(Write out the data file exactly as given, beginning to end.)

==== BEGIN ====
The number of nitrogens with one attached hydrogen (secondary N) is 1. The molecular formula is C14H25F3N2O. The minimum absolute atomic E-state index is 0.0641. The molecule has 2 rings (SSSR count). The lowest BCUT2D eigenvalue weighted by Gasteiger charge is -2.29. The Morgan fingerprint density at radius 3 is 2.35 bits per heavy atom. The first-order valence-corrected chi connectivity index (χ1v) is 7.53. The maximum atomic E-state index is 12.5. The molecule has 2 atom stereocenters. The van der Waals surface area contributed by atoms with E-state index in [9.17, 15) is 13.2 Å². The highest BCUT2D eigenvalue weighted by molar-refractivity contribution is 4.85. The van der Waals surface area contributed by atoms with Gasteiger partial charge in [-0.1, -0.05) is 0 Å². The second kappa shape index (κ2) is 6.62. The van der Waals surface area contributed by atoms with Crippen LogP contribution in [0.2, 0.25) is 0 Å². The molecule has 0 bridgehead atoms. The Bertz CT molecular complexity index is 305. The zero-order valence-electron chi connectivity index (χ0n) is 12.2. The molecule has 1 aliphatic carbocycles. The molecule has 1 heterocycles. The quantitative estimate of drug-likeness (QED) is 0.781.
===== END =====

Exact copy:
The number of nitrogens with one attached hydrogen (secondary N) is 1. The molecular formula is C14H25F3N2O. The minimum absolute atomic E-state index is 0.0641. The molecule has 2 rings (SSSR count). The lowest BCUT2D eigenvalue weighted by Gasteiger charge is -2.29. The Morgan fingerprint density at radius 3 is 2.35 bits per heavy atom. The first-order valence-corrected chi connectivity index (χ1v) is 7.53. The maximum atomic E-state index is 12.5. The molecule has 2 atom stereocenters. The van der Waals surface area contributed by atoms with E-state index in [9.17, 15) is 13.2 Å². The highest BCUT2D eigenvalue weighted by molar-refractivity contribution is 4.85. The van der Waals surface area contributed by atoms with Gasteiger partial charge in [-0.1, -0.05) is 0 Å². The second kappa shape index (κ2) is 6.62. The van der Waals surface area contributed by atoms with Crippen LogP contribution in [0.2, 0.25) is 0 Å². The molecule has 0 bridgehead atoms. The Bertz CT molecular complexity index is 305. The zero-order valence-electron chi connectivity index (χ0n) is 12.2. The molecule has 1 aliphatic carbocycles. The molecule has 1 heterocycles. The quantitative estimate of drug-likeness (QED) is 0.781.